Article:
46. 46. Other confirmatory methods Brilliance ESBL agar • identification of ESBLproducing E. coli, Klebsiella, Enterobacter, Serratia and Citrobacter group, directly from clinical samples. • two chromogens that specifically target enzymes green and blue colonies • Negative pink. • Proteus, Morganella and Providencia  tan-coloured colonies with a brown halo
    47. 47. Other confirmatory methods 6- Automated instruments • Measure MICs and compare the growth of bacteria in presence of cephalosporin vs. cephalosporin clavulanic acid
    48. 48. Vitek ESBL confirmatory test Phoenix ESBL test (BD) Microscan ESBL Panel
    49. 49. Genotypic confirmation • Molecular detection – PCR – RFLP – gene sequencing – DNA microarray-based method • Targets specific nucleotide sequences to detect different variants of TEM and SHV genes
    50. 50. Control strains
    51. 51. Pitfalls in ESBL tests AmpC β-lactamases • third-generation cephalosporins: resistance , • cephamycins, e.g. a cefoxitin: resistance • Cefepime: sensitive. Carbapenemases The presence of ESBLs may also be masked by carbapenemases
    52. 52. ESBLs vs AmpCs ESBLs AmpCs Inhibitors (pip/tazo, amp/sulbactam, amox/clav) S R Cefoxitin, cefotetan S R Ceftazidime, ceftriaxone R R S/R S Cefepime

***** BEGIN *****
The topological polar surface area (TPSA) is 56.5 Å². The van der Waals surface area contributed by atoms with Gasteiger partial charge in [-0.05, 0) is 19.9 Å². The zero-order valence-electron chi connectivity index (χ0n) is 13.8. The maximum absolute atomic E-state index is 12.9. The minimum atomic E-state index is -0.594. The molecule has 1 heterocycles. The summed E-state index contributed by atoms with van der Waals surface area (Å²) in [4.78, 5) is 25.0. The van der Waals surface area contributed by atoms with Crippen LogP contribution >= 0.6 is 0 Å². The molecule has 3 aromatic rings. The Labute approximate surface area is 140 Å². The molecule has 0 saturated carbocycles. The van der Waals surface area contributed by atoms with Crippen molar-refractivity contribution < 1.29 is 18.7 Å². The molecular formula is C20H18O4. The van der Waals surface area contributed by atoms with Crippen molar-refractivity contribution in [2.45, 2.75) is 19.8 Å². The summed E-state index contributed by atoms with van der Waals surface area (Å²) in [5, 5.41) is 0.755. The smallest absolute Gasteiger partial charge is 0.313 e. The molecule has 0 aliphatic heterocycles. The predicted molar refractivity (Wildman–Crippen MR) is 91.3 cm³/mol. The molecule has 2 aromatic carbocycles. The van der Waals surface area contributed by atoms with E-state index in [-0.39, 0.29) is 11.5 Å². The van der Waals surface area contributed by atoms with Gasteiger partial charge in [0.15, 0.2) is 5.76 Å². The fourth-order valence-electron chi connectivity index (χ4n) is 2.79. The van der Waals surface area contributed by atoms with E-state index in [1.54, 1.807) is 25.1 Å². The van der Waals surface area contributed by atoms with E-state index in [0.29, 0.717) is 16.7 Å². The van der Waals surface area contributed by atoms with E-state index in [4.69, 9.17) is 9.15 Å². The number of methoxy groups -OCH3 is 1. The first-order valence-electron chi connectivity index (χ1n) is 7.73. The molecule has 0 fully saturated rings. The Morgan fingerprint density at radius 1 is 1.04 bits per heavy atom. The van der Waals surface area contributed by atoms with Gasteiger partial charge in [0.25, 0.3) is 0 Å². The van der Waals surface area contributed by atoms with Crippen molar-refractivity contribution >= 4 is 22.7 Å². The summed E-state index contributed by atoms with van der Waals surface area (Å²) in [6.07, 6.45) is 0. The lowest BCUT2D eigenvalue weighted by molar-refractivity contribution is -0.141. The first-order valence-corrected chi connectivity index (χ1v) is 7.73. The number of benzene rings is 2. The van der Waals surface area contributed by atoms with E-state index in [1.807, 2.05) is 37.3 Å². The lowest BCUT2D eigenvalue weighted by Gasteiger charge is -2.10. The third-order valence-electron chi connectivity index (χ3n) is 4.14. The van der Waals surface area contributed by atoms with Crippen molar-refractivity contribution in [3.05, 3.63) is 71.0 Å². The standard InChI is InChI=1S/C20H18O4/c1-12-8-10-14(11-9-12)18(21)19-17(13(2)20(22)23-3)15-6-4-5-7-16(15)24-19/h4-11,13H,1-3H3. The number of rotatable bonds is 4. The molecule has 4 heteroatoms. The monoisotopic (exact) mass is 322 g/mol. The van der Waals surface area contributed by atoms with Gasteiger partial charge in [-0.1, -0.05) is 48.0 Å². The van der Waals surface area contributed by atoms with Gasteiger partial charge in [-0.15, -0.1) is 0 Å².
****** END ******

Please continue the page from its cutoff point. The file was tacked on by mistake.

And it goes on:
53. 53. Pitfalls in ESBL tests ESBL+ AmpC β -lactamases: • Especially in Enterobacter spp., Citrobacter, Morganella, Providencia and Serratia. • The AmpC enzymes may be induced by clavulanate (which inhibits them poorly) and may then attack the cephalosporin, masking synergy arising from inhibition of the ESBL.
    54. 54. Pitfalls in ESBL tests • Screening criterion for ESBL presence among AmpC-producing Enterobacter, C. freundii and Serratia is Cefepime MIC > 1 ug/ml (inhibition zone< 26 mm). • Use of Cefepime is more reliable to detect these strains because high AmpC production has little effect on cefepime activity.
    55. 55. ESBL+ AmpC Amox-Clav Cefepime
    56. 56. ESBL+ AmpC
    57. 57. ESBL+ AmpC Cefotaxime Cefipime Cefoxitin Augmentin Cefpodoxime + Clavulanic Ceftazidime Cefpodoxime
    58. 58. ESBL+ AmpC ESBL and AmpC ESBL positive clavulanate enhancement present AmpC positive cefepime: S cefoxitin: R
    59. 59. ESBL+ AmpC AmpC Fox: R Clav: R ESBL Zone enhancement
    60. 60. AmpC AmpC cefepime : S cefoxitin : R no clavulanate enhancement= ESBL negative
    61. 61. ESBL+ Carbapenemase ESBL + carbapenemases ESBL positive clavulanate enhancement present carbapenemase production resistance to carbapenem agents